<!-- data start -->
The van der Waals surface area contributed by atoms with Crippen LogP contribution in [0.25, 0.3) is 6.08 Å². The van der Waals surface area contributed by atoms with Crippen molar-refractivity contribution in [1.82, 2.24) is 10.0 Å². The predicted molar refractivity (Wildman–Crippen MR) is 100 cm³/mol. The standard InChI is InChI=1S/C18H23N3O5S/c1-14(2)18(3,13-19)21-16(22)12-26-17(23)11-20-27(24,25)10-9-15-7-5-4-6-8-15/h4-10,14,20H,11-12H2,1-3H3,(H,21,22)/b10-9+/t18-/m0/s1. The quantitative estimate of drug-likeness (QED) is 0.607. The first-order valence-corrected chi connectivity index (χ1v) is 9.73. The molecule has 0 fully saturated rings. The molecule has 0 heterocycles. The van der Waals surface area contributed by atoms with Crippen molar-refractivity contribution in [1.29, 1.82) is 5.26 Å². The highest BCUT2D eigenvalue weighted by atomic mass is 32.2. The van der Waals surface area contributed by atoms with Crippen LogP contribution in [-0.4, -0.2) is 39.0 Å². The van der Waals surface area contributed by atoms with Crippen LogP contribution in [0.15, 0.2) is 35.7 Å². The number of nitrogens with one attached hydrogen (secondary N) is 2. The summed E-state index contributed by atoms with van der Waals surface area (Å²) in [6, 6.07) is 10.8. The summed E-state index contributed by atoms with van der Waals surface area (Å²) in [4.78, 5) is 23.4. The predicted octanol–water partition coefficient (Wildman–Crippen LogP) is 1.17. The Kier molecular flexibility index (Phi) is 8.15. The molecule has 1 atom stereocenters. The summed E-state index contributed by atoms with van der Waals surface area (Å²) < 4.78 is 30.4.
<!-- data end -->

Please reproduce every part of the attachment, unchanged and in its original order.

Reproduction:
The van der Waals surface area contributed by atoms with Crippen LogP contribution in [0.25, 0.3) is 6.08 Å². The van der Waals surface area contributed by atoms with Crippen molar-refractivity contribution in [1.82, 2.24) is 10.0 Å². The predicted molar refractivity (Wildman–Crippen MR) is 100 cm³/mol. The standard InChI is InChI=1S/C18H23N3O5S/c1-14(2)18(3,13-19)21-16(22)12-26-17(23)11-20-27(24,25)10-9-15-7-5-4-6-8-15/h4-10,14,20H,11-12H2,1-3H3,(H,21,22)/b10-9+/t18-/m0/s1. The quantitative estimate of drug-likeness (QED) is 0.607. The first-order valence-corrected chi connectivity index (χ1v) is 9.73. The molecule has 0 fully saturated rings. The molecule has 0 heterocycles. The van der Waals surface area contributed by atoms with Crippen molar-refractivity contribution in [1.29, 1.82) is 5.26 Å². The highest BCUT2D eigenvalue weighted by atomic mass is 32.2. The van der Waals surface area contributed by atoms with Crippen LogP contribution in [-0.4, -0.2) is 39.0 Å². The van der Waals surface area contributed by atoms with Crippen LogP contribution in [0.15, 0.2) is 35.7 Å². The number of nitrogens with one attached hydrogen (secondary N) is 2. The summed E-state index contributed by atoms with van der Waals surface area (Å²) in [6, 6.07) is 10.8. The summed E-state index contributed by atoms with van der Waals surface area (Å²) in [4.78, 5) is 23.4. The predicted octanol–water partition coefficient (Wildman–Crippen LogP) is 1.17. The Kier molecular flexibility index (Phi) is 8.15. The molecule has 1 atom stereocenters. The summed E-state index contributed by atoms with van der Waals surface area (Å²) < 4.78 is 30.4.